By Louise Watt, AP
BEIJING — A Chinese circus featuring animal performances was canceled after citizens called for a boycott and tipped off authorities, in what activists billed a victory for a growing animal welfare movement.
The promotional material for the Jinan Animal Carnival Festival suggested the shows would have bears lying on their backs twirling flaming rods, tigers riding horses and a monkey riding a goat.
Chinese regulations ban animal performances, but animal rights activists estimate hundreds of shows still take place each year. They say animals are kept in poor conditions and trained under fear and stress to perform tricks.
A local Communist Party-run newspaper, the Qilu Evening News, reported that citizens had organized an online boycott of the festival that was due to open in late September and tipped off the Ministry of Housing and Urban-Rural Development, which has responsibility for zoo management. It said the ministry issued an “urgent notice” for the festival’s cancellation and the organizers had refunded tickets.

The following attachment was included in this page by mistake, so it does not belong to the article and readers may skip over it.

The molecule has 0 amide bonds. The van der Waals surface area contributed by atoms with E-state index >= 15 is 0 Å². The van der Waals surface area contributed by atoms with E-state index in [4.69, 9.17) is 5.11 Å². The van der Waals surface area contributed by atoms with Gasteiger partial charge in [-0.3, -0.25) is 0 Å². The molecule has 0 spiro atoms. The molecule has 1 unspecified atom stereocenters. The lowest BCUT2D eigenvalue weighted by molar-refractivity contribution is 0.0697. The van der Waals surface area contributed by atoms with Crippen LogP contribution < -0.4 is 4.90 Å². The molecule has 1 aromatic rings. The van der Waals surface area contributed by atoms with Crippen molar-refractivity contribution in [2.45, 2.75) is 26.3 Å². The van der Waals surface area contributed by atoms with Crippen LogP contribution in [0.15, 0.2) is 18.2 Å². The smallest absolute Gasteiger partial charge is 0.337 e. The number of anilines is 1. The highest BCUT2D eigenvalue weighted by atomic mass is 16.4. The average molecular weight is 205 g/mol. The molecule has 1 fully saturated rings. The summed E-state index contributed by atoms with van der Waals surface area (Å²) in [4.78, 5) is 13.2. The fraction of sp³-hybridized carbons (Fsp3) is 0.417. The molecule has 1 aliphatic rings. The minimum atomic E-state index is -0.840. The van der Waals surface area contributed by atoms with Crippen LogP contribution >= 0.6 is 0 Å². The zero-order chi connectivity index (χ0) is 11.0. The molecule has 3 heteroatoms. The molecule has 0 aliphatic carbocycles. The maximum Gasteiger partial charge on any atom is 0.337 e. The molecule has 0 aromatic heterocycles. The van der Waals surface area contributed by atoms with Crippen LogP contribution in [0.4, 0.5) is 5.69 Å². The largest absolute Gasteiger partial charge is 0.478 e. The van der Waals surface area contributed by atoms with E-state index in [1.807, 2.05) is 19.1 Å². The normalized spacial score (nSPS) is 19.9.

The ministry refused to comment Wednesday. The organizer, Jinan Municipal Horticulture Greening Administration, and host, Jinan Quancheng Ecological Park, confirmed the show had been canceled but refused to give details.
In 2010, China’s State Forestry Administration banned animal shows involving cruelty, and in June this year the housing ministry issued regulations saying “animal shows are strictly forbidden.”
Dave Neale of Hong Kong-based Animals Asia, which has been documenting animal shows in China for the past four years, said there has been little enforcement of the regulations and there are still hundreds of animal performances a year.
Even though animal shows are still popular, there is growing awareness of mistreatment of performing animals, Neale said.
“The fact that people were actually phoning the ministry to oppose this particular development was something that we have not heard before for a zoo issue,” he said.
Qin Xiaona, founder of the Capital Animal Welfare Association, said there is still a long way to go before animal welfare enters the consciousness of mainstream Chinese society.
“In China, more and more people are participating in the protection of animal rights, but there are many people and companies still trying to commercialize and make profit from animals,” she said.
Some zoos have stopped animal performances following the official ban, including Nanjing Zoo in east China in March 2011. Zoo press officer Bai Yali said visitor numbers dropped sharply afterward, but the zoo introduced more animal species and educational programs and visitors rose 18 percent in 2012 over 2010.